There are two types of selection error. In the "false positive error," a decision is made to hire an applicant based on predicted success, but failure results. In the "false negative error," an applicant who would have succeeded is rejected based on predictions of failure.
The False Positive Error
An organization that makes a false positive error incurs three types of costs. The first type of costs are those incurred while the person is employed. These can be the result of production or profit losses, damaged public relations or company reputation, accidents due to ineptitude or negligence, absenteeism, etc. The second type of costs are those associated with training, transfer, or terminating the employee. Costs of replacing the employee, the third type of cost, include costs of recruiting, selecting, and training a replacement. Generally, the more important the job, the greater the costs of the selection error.
The False Negative Error
In the case of false negative error, an applicant who would have succeeded is rejected because failure was predicted. Most false negative selection errors go unnoticed, except when the applicant is a member of a protected class and files a discrimination charge. Costs associated with this type of error are generally difficult to estimate. A situation in which the impact of both false positive and false negative selection errors can be detected and measured, however, is in professional sports such as football and basketball. Here, coaches and scouts analyze game films, physical statistics, scouting reports, and other data and decide whether they wish to draft a particular player. If they draft the player and his performance fails to meet expectations, a false positive selection error has occurred. Suppose, however, a team decides against drafting a player and another team chooses the individual. If the player subsequently turns out to be a star, the first team's rejection represents a false negative selection error.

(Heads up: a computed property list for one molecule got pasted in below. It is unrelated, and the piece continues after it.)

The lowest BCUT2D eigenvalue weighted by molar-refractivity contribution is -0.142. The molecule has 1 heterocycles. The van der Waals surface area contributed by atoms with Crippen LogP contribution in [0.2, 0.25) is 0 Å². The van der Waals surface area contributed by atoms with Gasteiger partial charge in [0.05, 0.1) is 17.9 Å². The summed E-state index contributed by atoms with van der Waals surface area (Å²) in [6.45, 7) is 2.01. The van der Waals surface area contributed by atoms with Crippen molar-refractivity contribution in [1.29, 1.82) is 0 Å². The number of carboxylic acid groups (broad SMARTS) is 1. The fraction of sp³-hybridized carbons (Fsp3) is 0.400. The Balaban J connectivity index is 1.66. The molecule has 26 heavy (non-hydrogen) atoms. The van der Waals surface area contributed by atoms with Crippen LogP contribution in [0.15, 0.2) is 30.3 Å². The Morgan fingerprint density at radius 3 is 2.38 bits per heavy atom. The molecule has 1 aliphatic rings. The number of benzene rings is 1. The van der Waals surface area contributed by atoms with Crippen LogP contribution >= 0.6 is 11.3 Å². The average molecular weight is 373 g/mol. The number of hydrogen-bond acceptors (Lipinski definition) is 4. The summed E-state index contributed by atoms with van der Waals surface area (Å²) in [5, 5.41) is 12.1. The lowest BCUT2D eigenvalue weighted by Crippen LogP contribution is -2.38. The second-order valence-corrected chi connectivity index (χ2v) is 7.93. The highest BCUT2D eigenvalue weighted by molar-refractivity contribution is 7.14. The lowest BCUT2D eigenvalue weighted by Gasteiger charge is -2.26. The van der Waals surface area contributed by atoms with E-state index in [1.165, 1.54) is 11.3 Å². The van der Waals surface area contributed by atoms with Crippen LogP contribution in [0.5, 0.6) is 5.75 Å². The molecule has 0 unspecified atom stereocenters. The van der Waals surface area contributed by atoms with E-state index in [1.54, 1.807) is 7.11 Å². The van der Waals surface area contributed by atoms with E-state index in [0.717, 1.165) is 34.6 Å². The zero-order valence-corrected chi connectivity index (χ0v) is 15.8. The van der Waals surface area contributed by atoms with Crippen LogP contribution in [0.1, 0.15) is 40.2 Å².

Factors Affecting the Importance of Selection
Effective selection methods and procedures can result in fewer selection errors and their associated costs, and increased levels of performance and productivity due to hiring highly qualified applicants. The selection function takes on increased importance:
(1) when a job's base rate of success is low;
(2) when a job has greater importance to an organization; and
(3) when the selection ratio for a job is low.
Base Rate of Success.
Generally, the selection function is more important when a job's base rate of success is low. A low base rate of success indicates that relatively few employees reach an acceptable level of performance in a job. Improved selection procedures can raise base rates of success, thereby reducing costs associated with selection errors.
Job's Value to the Organization
The more important a job is to organizational effectiveness, the more important the selection function is. Selection errors are far more costly for important jobs than for jobs of lesser importance. One measure of a job's value to the organization is the standard deviation of job performance for a job (SDe). The SDe of job performance is a measure of the potential range, or variation, of the dollar value of job performance. For some jobs, differences in performance extremes (excellent to incompetent) have little effect in terms of dollar value to an organization. For example, variability in performance for a clerk/typist job is relatively insignificant compared with the effects of performance variability for the job of marketing manager.
A selection ratio is the proportion of applicants selected and placed to the number of job applicants for a job. The selection function increases in importance when the selection ratio is low enough so that meaningful differentiations can be made between job applicants. However, since there are costs associated with processing applicants, very low selection ratios may not be cost-effective for an organization.